For many contact centers, this is a manual, time-intensive and error-prone process that relies on spreadsheets and Erlang C calculations. A robust WFM solution, however, can employ statistical forecasting to predict touch point (phone, Web, e-mail and faxes) volume. Forecasting calculations are automatic and take into consideration seasonality, long-term growth trends and the effect of additional factors such as advertising campaigns on call traffic.

A good WFM solution should also understand the impact of shrinkage — including sickness, training, meetings and many other work/availability exceptions — and automatically factor these into the schedule. It should also understand the skills of individual agents and their proficiency level within each skill area, providing truly optimized schedules to ensure there are the right people with the right skills in the right place at the right time.

Case studies reveal a 60 to 80 percent reduction in the number of hours spent by supervisors producing and managing schedules, which translates to hundreds of dollars or more in savings per year from more efficient schedule management in addition to productivity and revenue gains from higher employee satisfaction and customer service.

Step 3 – Manage Flexibility Preferences
Working pattern changes are not always productive if designed hastily or improperly. Some can require months of consultation, appeasement and change in management and staff. Introducing flexible working options ideally should not add to the complexity of the resource planning function or managing staff; rather, it should make life easier.

A good WFM solution eliminates the need to design an alternative shift pattern. By optimizing schedules based on employee preferences, those employees who do not want to change their work schedules can remain as they are; those who want to have more flexibility can do so; and part-time staff can be utilized to better support the business. In addition, as posts become vacant through natural attrition, the solution should be able to identify the type of agent required, i.e., part-time or full-time, with the right skill set and availability. This tailors the recruitment strategy to meet the needs of the business and to reduce costs.

In the same way that a structured pattern of work will suit some employees and not others, the same is true of flexible working options. An advanced WFM solution will allow for several layers of availability as well as seamless management of staff, shift patterns and rotations within the solution.

Further, the solution should have the flexibility to incorporate all of the necessary business rules, ensuring that the schedules produced adhere to the parameters in place. These rules include, for instance, assigning breaks with the capacity to automatically understand when a different break set rule applies; e.g., if a shift is extended, the employee is entitled to more or longer breaks. Other business rules may include terms under local best-practice guidelines.

Step 4 – Making The Case For Change
There is compelling research that shows the various business benefits of introducing work-life balance initiatives. The majority of employers report that introduction of work-life balance measures had a positive impact on:

• Employee relations: 71 percent

• Employee commitment and motivation: 69 percent

• Staff turnover: 54 percent

• Improved productivity, absenteeism and recruitment: 50 percent

Case study examples have shown to yield the following results, as an example, within 12 months of implementing a
WFM solution:

Calls Answered

Grade of Service

Abandoned Calls


Staff Turnover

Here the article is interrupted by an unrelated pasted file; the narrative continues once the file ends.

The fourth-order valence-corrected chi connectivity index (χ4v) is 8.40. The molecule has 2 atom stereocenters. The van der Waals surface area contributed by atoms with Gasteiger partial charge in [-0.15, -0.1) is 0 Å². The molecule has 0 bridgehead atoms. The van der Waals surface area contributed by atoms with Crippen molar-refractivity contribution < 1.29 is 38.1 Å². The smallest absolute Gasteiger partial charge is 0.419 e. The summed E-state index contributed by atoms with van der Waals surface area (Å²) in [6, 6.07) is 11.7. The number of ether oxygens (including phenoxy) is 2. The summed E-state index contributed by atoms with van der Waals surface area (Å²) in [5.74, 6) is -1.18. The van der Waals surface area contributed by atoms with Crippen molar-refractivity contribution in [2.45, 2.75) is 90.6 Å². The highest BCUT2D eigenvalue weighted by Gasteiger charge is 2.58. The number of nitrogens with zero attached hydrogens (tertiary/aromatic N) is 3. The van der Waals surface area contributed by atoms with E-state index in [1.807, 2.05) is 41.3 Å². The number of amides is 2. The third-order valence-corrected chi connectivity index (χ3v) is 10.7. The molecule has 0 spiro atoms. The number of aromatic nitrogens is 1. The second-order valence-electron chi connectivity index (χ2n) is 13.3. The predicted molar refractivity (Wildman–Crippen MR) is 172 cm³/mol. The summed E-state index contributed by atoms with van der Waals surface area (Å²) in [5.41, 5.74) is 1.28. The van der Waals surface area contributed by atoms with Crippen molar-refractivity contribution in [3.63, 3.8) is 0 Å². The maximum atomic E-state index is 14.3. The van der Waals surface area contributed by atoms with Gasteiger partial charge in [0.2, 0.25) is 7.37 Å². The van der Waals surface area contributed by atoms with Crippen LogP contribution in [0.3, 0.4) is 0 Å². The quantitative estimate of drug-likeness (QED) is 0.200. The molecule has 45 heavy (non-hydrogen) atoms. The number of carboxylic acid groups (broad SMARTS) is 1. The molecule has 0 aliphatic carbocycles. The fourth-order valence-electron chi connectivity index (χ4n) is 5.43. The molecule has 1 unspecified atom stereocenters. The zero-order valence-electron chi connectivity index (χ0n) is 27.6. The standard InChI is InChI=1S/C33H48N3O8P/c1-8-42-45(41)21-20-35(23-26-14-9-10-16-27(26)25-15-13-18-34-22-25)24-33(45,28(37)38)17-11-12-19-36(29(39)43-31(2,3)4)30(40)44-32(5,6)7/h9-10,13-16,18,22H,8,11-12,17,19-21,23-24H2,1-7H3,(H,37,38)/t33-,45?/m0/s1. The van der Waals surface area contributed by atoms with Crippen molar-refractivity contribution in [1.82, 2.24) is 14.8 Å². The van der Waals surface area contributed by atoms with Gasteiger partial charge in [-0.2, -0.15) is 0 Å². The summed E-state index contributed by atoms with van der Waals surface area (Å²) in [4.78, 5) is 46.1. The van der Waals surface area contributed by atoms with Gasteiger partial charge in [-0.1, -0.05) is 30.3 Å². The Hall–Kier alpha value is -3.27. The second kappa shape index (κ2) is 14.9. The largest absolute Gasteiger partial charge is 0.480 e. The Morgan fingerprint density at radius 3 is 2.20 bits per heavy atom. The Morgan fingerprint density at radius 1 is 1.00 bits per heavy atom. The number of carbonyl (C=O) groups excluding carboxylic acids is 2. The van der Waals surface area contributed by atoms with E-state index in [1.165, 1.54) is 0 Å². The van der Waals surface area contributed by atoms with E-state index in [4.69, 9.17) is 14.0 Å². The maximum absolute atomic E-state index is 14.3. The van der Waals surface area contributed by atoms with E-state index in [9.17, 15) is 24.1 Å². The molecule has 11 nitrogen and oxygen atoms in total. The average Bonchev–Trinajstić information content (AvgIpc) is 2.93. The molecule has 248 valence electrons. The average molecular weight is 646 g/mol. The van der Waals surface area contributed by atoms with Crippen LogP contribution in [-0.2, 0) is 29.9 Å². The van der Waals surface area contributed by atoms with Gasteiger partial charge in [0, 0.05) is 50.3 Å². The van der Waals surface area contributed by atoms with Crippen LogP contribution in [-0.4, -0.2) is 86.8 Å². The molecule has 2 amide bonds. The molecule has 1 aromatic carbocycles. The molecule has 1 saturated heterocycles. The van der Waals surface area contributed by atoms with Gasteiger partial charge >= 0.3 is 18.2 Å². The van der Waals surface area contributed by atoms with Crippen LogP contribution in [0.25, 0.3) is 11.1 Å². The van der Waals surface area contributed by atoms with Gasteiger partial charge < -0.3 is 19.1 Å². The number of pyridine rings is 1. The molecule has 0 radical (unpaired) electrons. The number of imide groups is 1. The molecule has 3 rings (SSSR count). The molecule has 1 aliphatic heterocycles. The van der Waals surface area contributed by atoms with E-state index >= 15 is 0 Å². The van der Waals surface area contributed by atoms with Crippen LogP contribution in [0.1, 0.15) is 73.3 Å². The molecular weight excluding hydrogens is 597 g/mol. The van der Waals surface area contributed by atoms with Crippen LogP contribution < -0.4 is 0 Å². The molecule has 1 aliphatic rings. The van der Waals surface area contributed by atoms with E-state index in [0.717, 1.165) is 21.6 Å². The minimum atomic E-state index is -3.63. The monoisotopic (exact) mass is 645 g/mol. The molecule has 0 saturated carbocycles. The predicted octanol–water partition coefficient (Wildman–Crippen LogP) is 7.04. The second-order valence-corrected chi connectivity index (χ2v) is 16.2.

Overtime Spending


90.5 percent

74 percent

11 percent
(27,000 per month)

89 percent

16 percent



99.3 percent

93.4 percent

0.7 percent (1,735 per month)

96 percent

1.6 percent


Step 5 – Delivering Work-Life Balance
The key to delivering a new way of working is a good change management strategy. The critical tasks that must be accomplished are as follows:

• Establish the time and appropriate resources required to effect the change in working practices. This may include personnel managers to establish new policies, planning training sessions and providing literature for staff.

• Spend time ensuring that key players such as departmental managers, supervisors, team-leaders and staff association representatives understand the business benefits to the organization and employees. The benefits should be a sound mix of organizational efficiencies and qualitative benefits.

• Involve employees from an early stage, highlighting the flexible working options available to them.

• Start small: better results are obtained if the project is taken in small steps. Pilot new ways of working in a small area, either a department or team of people, and get feedback from staff and modify plans, if required, before rolling the program out to the entire organization.

• Make effective use of supporting technologies, of which workforce management tools are one, freeing up employee and supervisor time to do more of their job roles.

Don’t be alarmed if you recognize some or all of the conflicting demands outlined in this article; you are not alone. But technology exists today to help. An advanced workforce management solution, together with your organization’s commitment to work-life balance for employees, can harmonize your operational requirements with employee preference as well as the human factor considerations that influence safety and employee performance — creating a perfect balance where there was once a perfect storm. CIS

Tracey Hawkins is Business Development Manager for GMT (www.gmt.com). GMT’s workforce and cash optimization solutions were designed to create competitive advantage by enabling companies to improve customer service and sales, while decreasing their variable expenses.

1 The Second Work-Life Balance Survey: Results from the Employers Survey (Employment Relations Research Series No.22), National Centre for Social Research (November 2003). See www.dti.gov.uk/er/ emar/wlbsemployers_results.pdf

2 Ibid.

ByTracey Hawkins